More new music at Lucerne than at BBC Proms

More new music at Lucerne than at BBC Proms


norman lebrecht

July 28, 2016

Here’s a telling comparison:

There are 14 world premieres this year at the BBC Proms, which runs for 8 weeks, July 15-September 10.

There are 14 world premieres at the Lucerne Festival which runs for 4 weeks, August 13-September 11.

Six of those premieres are short works, performed in the same concert.

But it does seem that the Proms are slipping on the new-music front.


UPDATE: The BBC would like it to be known that there are 31 premieres in total, 16 of which are BBC commissions (including co-commissions). Of these,

14 are world premieres

10 UK premieres

7 London premieres

UPDATE2: The year’s major premiere by a British composer takes place tonight at the Salzburg Festival. Thomas Ades’s Exterminating Angel will be seen at Covent Garden next April.


  • John Borstlap says:

    This does not say very much: it is not a quantative competition. And then: which are these works? Are they modernist, postmodernist, traditionalist, minimalist, satanist, cubist? Because the style says something about whether they fit within the orchestral performance culture or not and whether they theaten ticket sales.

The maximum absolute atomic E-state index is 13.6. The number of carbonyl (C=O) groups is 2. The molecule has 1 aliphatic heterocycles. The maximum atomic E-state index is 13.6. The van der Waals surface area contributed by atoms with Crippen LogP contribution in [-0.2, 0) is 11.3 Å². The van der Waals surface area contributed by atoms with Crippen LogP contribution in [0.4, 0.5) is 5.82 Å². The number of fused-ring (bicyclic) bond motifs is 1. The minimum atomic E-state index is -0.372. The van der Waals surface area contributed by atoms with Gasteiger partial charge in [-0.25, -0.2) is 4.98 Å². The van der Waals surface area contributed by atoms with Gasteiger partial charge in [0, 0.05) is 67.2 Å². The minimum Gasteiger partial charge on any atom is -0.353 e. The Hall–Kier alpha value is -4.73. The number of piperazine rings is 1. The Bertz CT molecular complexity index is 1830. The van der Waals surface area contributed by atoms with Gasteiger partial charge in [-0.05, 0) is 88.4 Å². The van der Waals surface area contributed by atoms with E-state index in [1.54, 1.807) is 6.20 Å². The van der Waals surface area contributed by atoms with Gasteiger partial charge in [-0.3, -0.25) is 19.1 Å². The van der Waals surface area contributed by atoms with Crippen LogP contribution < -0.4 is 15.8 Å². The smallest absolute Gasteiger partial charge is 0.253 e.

• Hilary says:

      Not sure what relevance style has.
      You are the style, so to speak, and some of the most distinctive new music evades easy categorisation. Looking at Ligeti, I can identify Modernist, post modernist and minimalist within his catalogue, and even within particular pieces.

      • John Borstlap says:

        True, but in practice, orchestras are quite reluctant to offer something suspiciously foreign to the performance culture of the medium. Their predicament is, that they don’t want to be seen as ‘conservative’ and thus want to present something new now and then, while audiences mostly have no interest in ‘new’. Programmers mostly don’t have the time, stamina, patience and mind set to explore the field, while conductors mostly are very busy cultivating their career, in which new music simply has no place because they very rarely can ‘sparkle’ with a new work. It is a complex issue where one cannot put the finger on only one aspect.

    • BrianB says:

      I can’t help but wonder how many of the Proms “world premieres” over, say, the last twenty years has had any lasting impact whatsoever. I would hazard a guess: none or virtually none.
      All seem to be ephemeral, uninteresting pieces whose memorability scarcely outlasts their running time.

  • Halldor says:

    “London premiere”. Oh for goodness’ sake. How meaningless.

  • alvaro says: mean setting Hip Hop, Electronica, and making fart jokes while playing Mozart is NOT new music? But, that’s the future of classical music! That will finally bring young audiences to concert halls, right?

  • Saxon Broken says:

    Actually, rather than premiers, I would much rather that they played more pieces from the last 20-30 years that have already been premiered. Which of those previously heard pieces are worth hearing again (and again). In my view far too many pieces get played once and then ignored. It is the second, third, fourth and more performances which really need our support. Which pieces are worth persevering with which will, in time, win a permanent audience.